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Crucial connections

An older lady with glasses and white hair laughs on the phone to a telephone friend

“I decided to open myself to the possibility of friendship.”

We speak to three storytellers about the impact of the company they've found through Age UK.



Loneliness is a natural human emotion. We are hardwired to need social connections – whether it’s a simple hello that makes someone’s day, a companion to get out and about with, or a telephone friendship that changes someone’s life.

If left unchecked, loneliness can start to affect our mental and physical health. Those who are widowed or isolated are particularly at risk of loneliness, and studies show that lonely older people are about 25% more likely to go on to develop dementia

Supporting older people who are experiencing loneliness is an essential element of Age UK’s work. Through our services and programmes, we’re determined to be there to help everyone feel less alone.

A friend at the end of the line

For older people who are missing out on regular conversation, a weekly chat over the phone can make a huge difference. This is the case for Seetal and Sheila, who have both found new connections through the Age UK Telephone Friendship Service.

Former housing manager Seetal, 72, felt isolated after staying home during lockdown and losing his wife. Complications from a minor procedure also left him in constant pain. “I was left in limbo,” he reflects of that time. “Nobody cared, no food was coming and I was doing everything by myself.”

Seetal’s weekly chats with his telephone friend helped to provide some comfort. “My only point of contact was Age UK,” Seetal explains, “and that is where I felt that it was the most inspirational for me. I had somebody to talk to and explain my grievances to; somebody who listened to me.”

Seetal has now made a full recovery and is looking forward to restarting his daily walks – which he credits in part with the positive mindset Age UK helped him rediscover.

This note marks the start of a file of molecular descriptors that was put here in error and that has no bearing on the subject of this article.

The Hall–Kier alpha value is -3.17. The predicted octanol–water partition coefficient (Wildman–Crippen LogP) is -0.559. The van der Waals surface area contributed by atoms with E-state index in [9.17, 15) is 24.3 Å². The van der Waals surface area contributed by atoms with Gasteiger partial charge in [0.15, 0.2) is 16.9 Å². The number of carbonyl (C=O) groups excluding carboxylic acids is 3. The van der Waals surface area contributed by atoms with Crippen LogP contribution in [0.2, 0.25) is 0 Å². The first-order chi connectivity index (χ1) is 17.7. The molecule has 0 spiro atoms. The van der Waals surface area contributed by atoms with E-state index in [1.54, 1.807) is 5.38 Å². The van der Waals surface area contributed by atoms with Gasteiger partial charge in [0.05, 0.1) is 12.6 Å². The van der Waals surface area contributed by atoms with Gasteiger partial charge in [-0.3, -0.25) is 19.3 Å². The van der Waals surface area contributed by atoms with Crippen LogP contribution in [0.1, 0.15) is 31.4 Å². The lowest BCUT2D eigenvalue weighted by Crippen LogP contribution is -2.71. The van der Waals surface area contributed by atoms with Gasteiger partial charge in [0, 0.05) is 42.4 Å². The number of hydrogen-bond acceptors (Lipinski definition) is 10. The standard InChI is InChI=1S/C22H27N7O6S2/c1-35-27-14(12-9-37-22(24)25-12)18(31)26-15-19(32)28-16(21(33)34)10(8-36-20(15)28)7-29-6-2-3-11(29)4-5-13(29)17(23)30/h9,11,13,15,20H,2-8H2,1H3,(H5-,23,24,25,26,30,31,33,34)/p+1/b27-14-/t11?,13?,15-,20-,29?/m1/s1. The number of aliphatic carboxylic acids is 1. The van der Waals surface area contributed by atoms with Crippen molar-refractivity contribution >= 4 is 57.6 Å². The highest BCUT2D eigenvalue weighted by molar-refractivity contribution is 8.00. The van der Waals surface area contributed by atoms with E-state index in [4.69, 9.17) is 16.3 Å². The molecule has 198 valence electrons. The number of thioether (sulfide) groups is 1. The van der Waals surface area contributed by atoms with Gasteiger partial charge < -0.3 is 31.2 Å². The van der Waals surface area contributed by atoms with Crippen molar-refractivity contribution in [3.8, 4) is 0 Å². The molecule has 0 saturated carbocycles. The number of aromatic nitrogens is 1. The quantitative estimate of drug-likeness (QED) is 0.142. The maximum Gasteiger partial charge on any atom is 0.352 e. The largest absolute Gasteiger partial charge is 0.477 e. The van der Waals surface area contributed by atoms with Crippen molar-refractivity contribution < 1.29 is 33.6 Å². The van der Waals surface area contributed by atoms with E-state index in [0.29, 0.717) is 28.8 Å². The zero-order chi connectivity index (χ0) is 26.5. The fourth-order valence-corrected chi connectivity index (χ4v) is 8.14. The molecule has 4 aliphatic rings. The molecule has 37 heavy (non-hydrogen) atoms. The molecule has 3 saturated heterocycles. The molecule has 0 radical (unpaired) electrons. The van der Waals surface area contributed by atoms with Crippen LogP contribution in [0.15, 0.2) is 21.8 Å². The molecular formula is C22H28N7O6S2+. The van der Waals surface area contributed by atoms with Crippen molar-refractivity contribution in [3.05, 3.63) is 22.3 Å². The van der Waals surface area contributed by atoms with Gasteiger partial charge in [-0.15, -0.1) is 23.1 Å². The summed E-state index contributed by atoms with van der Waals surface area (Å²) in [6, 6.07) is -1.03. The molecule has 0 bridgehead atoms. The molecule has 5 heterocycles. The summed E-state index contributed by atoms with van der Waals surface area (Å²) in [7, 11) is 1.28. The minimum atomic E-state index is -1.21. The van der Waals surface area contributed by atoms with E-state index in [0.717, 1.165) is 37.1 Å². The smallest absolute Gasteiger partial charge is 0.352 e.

Retired schoolteacher Sheila had polio as a little girl, and has spent her later years as a wheelchair user. She has lived alone, with her cat, in rural East Anglia since her husband died in 2007. She admits to being sceptical when the idea of a telephone friend was first raised. “I was lonely, but when it was first suggested to me I had my doubts,” she reveals.

“I decided to open myself to the possibility of friendship,” Sheila says. “I liked my telephone friend from the very beginning and over the years we’ve become very good friends.”

My telephone friend was a lifesaver during lockdown. Now she’s almost like an extension of my family.


“Friends are more than life,” adds Seetal. “They are a source of happiness to you. The way they talk about normal things and the world is priceless. If you are lucky enough to have good friends what else do you want in life?”

Sharing the journey

As well as chats over the phone, sometimes we need company in person. In particular, having someone to share journeys and everyday errands with can help us to feel more confident, capable and connected.

Age UK’s Travelling Companions scheme is supporting socially isolated older people to reconnect with their local communities by helping them to get out and about. Funded by the Department for Transport and being delivered by seven local Age UKs across the country, the pilot programme has already supported more than 300 people to improve their confidence and start overcoming barriers to travelling independently.

I feel like I’m standing up for myself, and like I’ve been listened to. Things are getting better now.


Glynis, 67, found that her long-term anxiety was making her increasingly nervous to go out – to the point where leaving her flat at all felt very difficult. Like more than 80% of the programme’s participants, Glynis doesn’t have access to a car. Instead, Glynis wanted to use the bus pass she’d acquired during the pandemic to attend exercise classes twice a week, as well as hospital appointments on the other side of Norwich. But she didn’t feel confident to make the trip.

After contacting Age UK Norfolk, Glynis was matched with a travelling companion, who could support her to make essential journeys. Having someone to accompany her has helped Glynis to feel more confident and less alone. After six weeks of twice-weekly trips across the city with her travelling companion, Glynis says she no longer feels worried about taking a bus – and has even made several trips independently.

Catherine and Andrew: Travelling Companions

Hear from Catherine and her Travelling Companion volunteer, Andrew, about what the service means to them.

Tackling loneliness together

If you're feeling lonely, you're far from alone. Through our information guides, befriending services and local Age UK activities, we can help you to feel less isolated.

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Last updated: May 21 2024

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